The Ferrari Roma Spider features a 612-horsepower 3.9-litre V8 turbo engine and can reach a top speed of about 320kph, the Italian carmaker said in a statement.
It evokes carefree 1950s styling with a soft top that deploys in just 13.5 seconds even while driving at up to 60kph.
Ferrari has hiked prices on some of its cars and is benefiting from wealthy buyers being less acutely affected by soaring inflation and rising interest rates.
The company is preparing to shift to electric vehicles and turn its historic factory in northern Italy into a hub for battery-powered cars.
Roma Spider in detail
This spider carries over the proportions, volumes and specifications of the Ferrari Roma’s hugely successful V8 2+ concept, but what makes it so striking is the adoption of a soft top, a solution making a welcome return to the Prancing Horse range on a front-engined car 54 years after the 1969 365 GTS4.
The soft top deploys in 13.5 seconds and can be opened or closed at up to 60 kph. The fact that it is so compact also yields a larger boot and boosts the car’s versatility.
A new, patented wind deflector integrated into the backrest of the rear bench can be deployed by a button on the central tunnel to ensure in-car occupant comfort without taking up any space in the car.
The Roma Spider retains the Roma’s excellent dynamic characteristics: it boasts a best-in-class weight/power ratio thanks not only to its soft top, but also to its all-aluminium chassis and 612hp V8 from the engine family that was heralded as the International Engine of the Year on four consecutive occasions.
The engine is coupled with an 8-speed DCT known for its fast shift times.
Designed by the Ferrari Styling Centre headed by Flavio Manzoni, the Roma Spider aims to move the “La Nuova Dolce Vita” concept beyond city limits for elegant, carefree driving ‘en plein air’. This 2+ spider boasts a sophisticated fabric soft top, which is designed not just to maintain, but to enhance the sleek proportions of the coupé on which it is based without modifying that car’s flowing silhouette.
Redesigning the coupé’s tapering, fastback roofline meant modifying the rear screen to incorporate it into the soft top so that it can fold below the tonneau cover when open.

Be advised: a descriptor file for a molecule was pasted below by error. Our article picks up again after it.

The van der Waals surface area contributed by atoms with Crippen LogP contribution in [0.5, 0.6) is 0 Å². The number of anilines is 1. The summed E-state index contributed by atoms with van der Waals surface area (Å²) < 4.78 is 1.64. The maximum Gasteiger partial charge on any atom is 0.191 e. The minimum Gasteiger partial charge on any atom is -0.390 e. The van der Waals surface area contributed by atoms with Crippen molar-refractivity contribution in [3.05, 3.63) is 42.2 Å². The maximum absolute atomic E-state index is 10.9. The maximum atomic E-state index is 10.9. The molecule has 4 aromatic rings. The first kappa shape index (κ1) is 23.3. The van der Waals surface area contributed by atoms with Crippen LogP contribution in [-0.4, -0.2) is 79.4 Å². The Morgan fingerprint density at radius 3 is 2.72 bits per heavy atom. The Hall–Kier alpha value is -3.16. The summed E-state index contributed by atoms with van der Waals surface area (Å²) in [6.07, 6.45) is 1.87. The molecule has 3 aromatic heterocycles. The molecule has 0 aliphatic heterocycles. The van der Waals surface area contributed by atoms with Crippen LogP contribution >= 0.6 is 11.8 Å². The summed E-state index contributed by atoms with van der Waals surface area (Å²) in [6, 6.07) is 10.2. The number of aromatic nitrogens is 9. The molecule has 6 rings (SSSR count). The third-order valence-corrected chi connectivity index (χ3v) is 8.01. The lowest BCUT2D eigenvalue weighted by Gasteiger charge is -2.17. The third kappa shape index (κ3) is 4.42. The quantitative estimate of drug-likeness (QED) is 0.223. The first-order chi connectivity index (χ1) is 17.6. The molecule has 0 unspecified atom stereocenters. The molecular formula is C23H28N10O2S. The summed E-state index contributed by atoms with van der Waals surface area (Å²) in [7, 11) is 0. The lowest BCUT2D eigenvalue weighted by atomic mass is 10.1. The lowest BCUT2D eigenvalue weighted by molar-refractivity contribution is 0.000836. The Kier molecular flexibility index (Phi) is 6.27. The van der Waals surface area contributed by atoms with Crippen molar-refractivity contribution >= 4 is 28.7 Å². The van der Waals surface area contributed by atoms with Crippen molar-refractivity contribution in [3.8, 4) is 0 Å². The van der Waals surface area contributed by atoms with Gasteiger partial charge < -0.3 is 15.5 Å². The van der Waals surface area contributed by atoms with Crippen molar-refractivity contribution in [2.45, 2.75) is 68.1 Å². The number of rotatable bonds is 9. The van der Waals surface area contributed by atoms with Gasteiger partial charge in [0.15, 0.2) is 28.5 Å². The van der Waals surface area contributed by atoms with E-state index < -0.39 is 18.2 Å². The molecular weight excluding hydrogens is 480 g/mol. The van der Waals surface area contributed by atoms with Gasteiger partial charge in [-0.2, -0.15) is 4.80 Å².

The long front bonnet underscores the spare silhouette of the flanks, lending a sense of sleekness to the entire body and a dynamic look. The sober, spare front of the car looks as if it were sculpted from single block of metal, creating an overhanging, sharknose effect.
The bonnet and sinuous wings flow into one another. The designers sought to preserve the minimalist elegance of the car’s forms by removing any vents or superfluous decorative features. In fact, the launch configuration does not even include the Scuderia Ferrari side shields, reflecting the approach taken with the road cars of the 1950s.
Engine cooling is guaranteed by the perforated surfaces, only where strictly necessary, creating a new interpretation of the grille concept: this distinctive solution is finished in the same colour as the bodywork, rendering it seamless with the styling. The edges of the front grille flow into two linear, full-LED headlights which lend the front of the car a distinctive character all of its own.
They are traversed by a horizontal DRL strip that hints at the structure beneath the car’s skin, an element that brings a sense of tension to the entire circumference of the car.
The fastback cabin volume is compact and set back, ending in a subtle nolder beneath which the designers have created a modern take on the signature Ferrari tail. The Roma Spider’s long rear overhang, which is a characteristic of the Ferraris of the 1950s and 60s, has been re-proportioned here, resulting in a low, compact volume which hugs the rear axle.
Technological advances made it possible to reduce the dimensions of the tail light assembly, resulting in a minimalist and iconic design. The rear is completed by a compact aerodynamic diffuser that incorporates the fence and exhaust tailpipes.
For the Roma Spider’s cabin, the Ferrari Styling Centre designers took the same approach to volumes and forms introduced on the Roma.
Two separate spaces, one each for driver and passenger, were created in an evolution of the dual cockpit concept, which has its roots deep in the marque’s history with cars from the 1970s.
The innovative look of this dual cockpit was achieved by extending the philosophy applied to the dash to the entire cabin. Hence, the vision of two modules that wrap around driver and passenger and that extend and integrate with the two rear seats.
Torque delivery to suit gear selected
The Roma Spider boasts Variable Boost Management, a control software developed by Ferrari that adjusts torque delivery to suit the gear selected, delivering increasingly powerful pick-up as revs rise, whilst optimising fuel consumption.
As the car goes up through the gears, the amount of torque delivered by the engine increases, continuing all the way up to 760 Nm in 7th and 8th gear. This allowed the use of longer gear ratios in the higher gears, which helps keep fuel consumption and emissions down, while adopting a steeper torque curve through the rev range in the lower gears for a feeling of smooth, consistent pick-up.
The gearbox is based on a dual-clutch oil bath architecture and is derived from the 8-speed gearbox first introduced on the SF90 Stradale.
The main modifications made with respect to the latter are longer gear ratios and the introduction of a reverse gear. The new layout and component integration thus optimised the gearbox’s size and its installation in the car.
Like other models, the Roma Spider gets an extended seven-year maintenance programme, which covers all regular maintenance for the first seven years of the car’s life. - Additional details from Ferrari